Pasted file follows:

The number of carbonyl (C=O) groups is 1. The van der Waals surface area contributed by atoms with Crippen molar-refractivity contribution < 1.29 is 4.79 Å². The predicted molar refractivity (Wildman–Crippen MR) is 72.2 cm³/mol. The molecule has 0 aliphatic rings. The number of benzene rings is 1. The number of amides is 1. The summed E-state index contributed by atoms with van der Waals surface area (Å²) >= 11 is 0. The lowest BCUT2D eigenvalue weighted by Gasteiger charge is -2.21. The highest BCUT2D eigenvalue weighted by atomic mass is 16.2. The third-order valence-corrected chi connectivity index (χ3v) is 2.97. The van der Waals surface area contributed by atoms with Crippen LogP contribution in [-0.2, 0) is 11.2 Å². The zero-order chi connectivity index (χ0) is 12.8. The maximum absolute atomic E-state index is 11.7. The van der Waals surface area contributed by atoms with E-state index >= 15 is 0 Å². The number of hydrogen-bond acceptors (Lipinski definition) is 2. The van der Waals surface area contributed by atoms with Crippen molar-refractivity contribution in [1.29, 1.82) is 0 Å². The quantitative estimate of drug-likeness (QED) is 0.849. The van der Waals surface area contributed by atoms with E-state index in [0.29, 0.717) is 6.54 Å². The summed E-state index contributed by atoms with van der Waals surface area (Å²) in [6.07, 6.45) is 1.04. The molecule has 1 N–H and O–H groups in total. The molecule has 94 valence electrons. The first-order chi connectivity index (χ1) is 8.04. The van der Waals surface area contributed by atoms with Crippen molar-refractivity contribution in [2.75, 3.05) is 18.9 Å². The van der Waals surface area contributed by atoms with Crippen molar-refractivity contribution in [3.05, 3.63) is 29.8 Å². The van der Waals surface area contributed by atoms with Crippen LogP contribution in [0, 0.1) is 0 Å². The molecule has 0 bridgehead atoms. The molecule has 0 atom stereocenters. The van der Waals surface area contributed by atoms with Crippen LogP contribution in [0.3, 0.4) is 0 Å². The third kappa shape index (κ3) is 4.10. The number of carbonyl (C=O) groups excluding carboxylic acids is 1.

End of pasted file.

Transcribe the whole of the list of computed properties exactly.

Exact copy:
The number of carbonyl (C=O) groups is 1. The van der Waals surface area contributed by atoms with Crippen molar-refractivity contribution < 1.29 is 4.79 Å². The predicted molar refractivity (Wildman–Crippen MR) is 72.2 cm³/mol. The molecule has 0 aliphatic rings. The number of benzene rings is 1. The number of amides is 1. The summed E-state index contributed by atoms with van der Waals surface area (Å²) >= 11 is 0. The lowest BCUT2D eigenvalue weighted by Gasteiger charge is -2.21. The highest BCUT2D eigenvalue weighted by atomic mass is 16.2. The third-order valence-corrected chi connectivity index (χ3v) is 2.97. The van der Waals surface area contributed by atoms with Crippen LogP contribution in [-0.2, 0) is 11.2 Å². The zero-order chi connectivity index (χ0) is 12.8. The maximum absolute atomic E-state index is 11.7. The van der Waals surface area contributed by atoms with E-state index >= 15 is 0 Å². The number of hydrogen-bond acceptors (Lipinski definition) is 2. The van der Waals surface area contributed by atoms with Crippen molar-refractivity contribution in [1.29, 1.82) is 0 Å². The quantitative estimate of drug-likeness (QED) is 0.849. The van der Waals surface area contributed by atoms with E-state index in [0.29, 0.717) is 6.54 Å². The summed E-state index contributed by atoms with van der Waals surface area (Å²) in [6.07, 6.45) is 1.04. The molecule has 1 N–H and O–H groups in total. The molecule has 94 valence electrons. The first-order chi connectivity index (χ1) is 8.04. The van der Waals surface area contributed by atoms with Crippen molar-refractivity contribution in [2.75, 3.05) is 18.9 Å². The van der Waals surface area contributed by atoms with Crippen molar-refractivity contribution in [3.05, 3.63) is 29.8 Å². The van der Waals surface area contributed by atoms with Crippen LogP contribution in [0, 0.1) is 0 Å². The molecule has 0 bridgehead atoms. The molecule has 0 atom stereocenters. The van der Waals surface area contributed by atoms with Crippen LogP contribution in [0.3, 0.4) is 0 Å². The third kappa shape index (κ3) is 4.10. The number of carbonyl (C=O) groups excluding carboxylic acids is 1.